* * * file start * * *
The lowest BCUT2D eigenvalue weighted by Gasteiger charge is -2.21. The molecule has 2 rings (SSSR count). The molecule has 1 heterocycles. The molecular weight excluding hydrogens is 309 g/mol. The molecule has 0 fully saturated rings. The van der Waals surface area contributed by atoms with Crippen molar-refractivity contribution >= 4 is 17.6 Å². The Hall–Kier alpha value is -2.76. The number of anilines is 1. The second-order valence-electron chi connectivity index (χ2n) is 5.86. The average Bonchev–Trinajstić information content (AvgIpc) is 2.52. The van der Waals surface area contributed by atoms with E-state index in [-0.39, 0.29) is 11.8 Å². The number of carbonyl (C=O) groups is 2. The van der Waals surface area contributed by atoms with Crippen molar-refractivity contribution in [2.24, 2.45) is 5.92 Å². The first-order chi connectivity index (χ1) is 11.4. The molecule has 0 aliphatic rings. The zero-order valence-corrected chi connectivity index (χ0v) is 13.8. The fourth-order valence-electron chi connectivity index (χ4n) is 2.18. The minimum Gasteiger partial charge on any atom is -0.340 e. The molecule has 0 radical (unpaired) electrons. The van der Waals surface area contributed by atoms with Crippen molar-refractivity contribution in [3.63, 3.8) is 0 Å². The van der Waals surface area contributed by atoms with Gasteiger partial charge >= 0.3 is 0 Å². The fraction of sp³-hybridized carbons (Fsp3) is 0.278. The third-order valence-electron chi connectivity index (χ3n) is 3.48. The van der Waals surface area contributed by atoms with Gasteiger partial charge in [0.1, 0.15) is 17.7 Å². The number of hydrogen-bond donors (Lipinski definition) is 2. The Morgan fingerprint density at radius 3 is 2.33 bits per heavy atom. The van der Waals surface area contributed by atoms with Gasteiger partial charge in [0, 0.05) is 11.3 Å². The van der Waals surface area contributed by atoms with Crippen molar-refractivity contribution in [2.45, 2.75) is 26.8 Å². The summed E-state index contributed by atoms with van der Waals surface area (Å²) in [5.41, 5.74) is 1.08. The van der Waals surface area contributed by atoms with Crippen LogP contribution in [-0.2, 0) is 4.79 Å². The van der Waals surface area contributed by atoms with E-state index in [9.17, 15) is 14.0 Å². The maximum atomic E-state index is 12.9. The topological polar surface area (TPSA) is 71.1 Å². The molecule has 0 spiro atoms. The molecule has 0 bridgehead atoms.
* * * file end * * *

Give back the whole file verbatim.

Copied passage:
The lowest BCUT2D eigenvalue weighted by Gasteiger charge is -2.21. The molecule has 2 rings (SSSR count). The molecule has 1 heterocycles. The molecular weight excluding hydrogens is 309 g/mol. The molecule has 0 fully saturated rings. The van der Waals surface area contributed by atoms with Crippen molar-refractivity contribution >= 4 is 17.6 Å². The Hall–Kier alpha value is -2.76. The number of anilines is 1. The second-order valence-electron chi connectivity index (χ2n) is 5.86. The average Bonchev–Trinajstić information content (AvgIpc) is 2.52. The van der Waals surface area contributed by atoms with E-state index in [-0.39, 0.29) is 11.8 Å². The number of carbonyl (C=O) groups is 2. The van der Waals surface area contributed by atoms with Crippen molar-refractivity contribution in [2.24, 2.45) is 5.92 Å². The first-order chi connectivity index (χ1) is 11.4. The molecule has 0 aliphatic rings. The zero-order valence-corrected chi connectivity index (χ0v) is 13.8. The fourth-order valence-electron chi connectivity index (χ4n) is 2.18. The minimum Gasteiger partial charge on any atom is -0.340 e. The molecule has 0 radical (unpaired) electrons. The van der Waals surface area contributed by atoms with Crippen molar-refractivity contribution in [3.63, 3.8) is 0 Å². The van der Waals surface area contributed by atoms with Gasteiger partial charge >= 0.3 is 0 Å². The fraction of sp³-hybridized carbons (Fsp3) is 0.278. The third-order valence-electron chi connectivity index (χ3n) is 3.48. The van der Waals surface area contributed by atoms with Gasteiger partial charge in [0.1, 0.15) is 17.7 Å². The number of hydrogen-bond donors (Lipinski definition) is 2. The Morgan fingerprint density at radius 3 is 2.33 bits per heavy atom. The van der Waals surface area contributed by atoms with Gasteiger partial charge in [0, 0.05) is 11.3 Å². The van der Waals surface area contributed by atoms with Crippen molar-refractivity contribution in [2.45, 2.75) is 26.8 Å². The summed E-state index contributed by atoms with van der Waals surface area (Å²) in [5.41, 5.74) is 1.08. The van der Waals surface area contributed by atoms with Crippen LogP contribution in [-0.2, 0) is 4.79 Å². The van der Waals surface area contributed by atoms with E-state index in [9.17, 15) is 14.0 Å². The maximum atomic E-state index is 12.9. The topological polar surface area (TPSA) is 71.1 Å². The molecule has 0 spiro atoms. The molecule has 0 bridgehead atoms.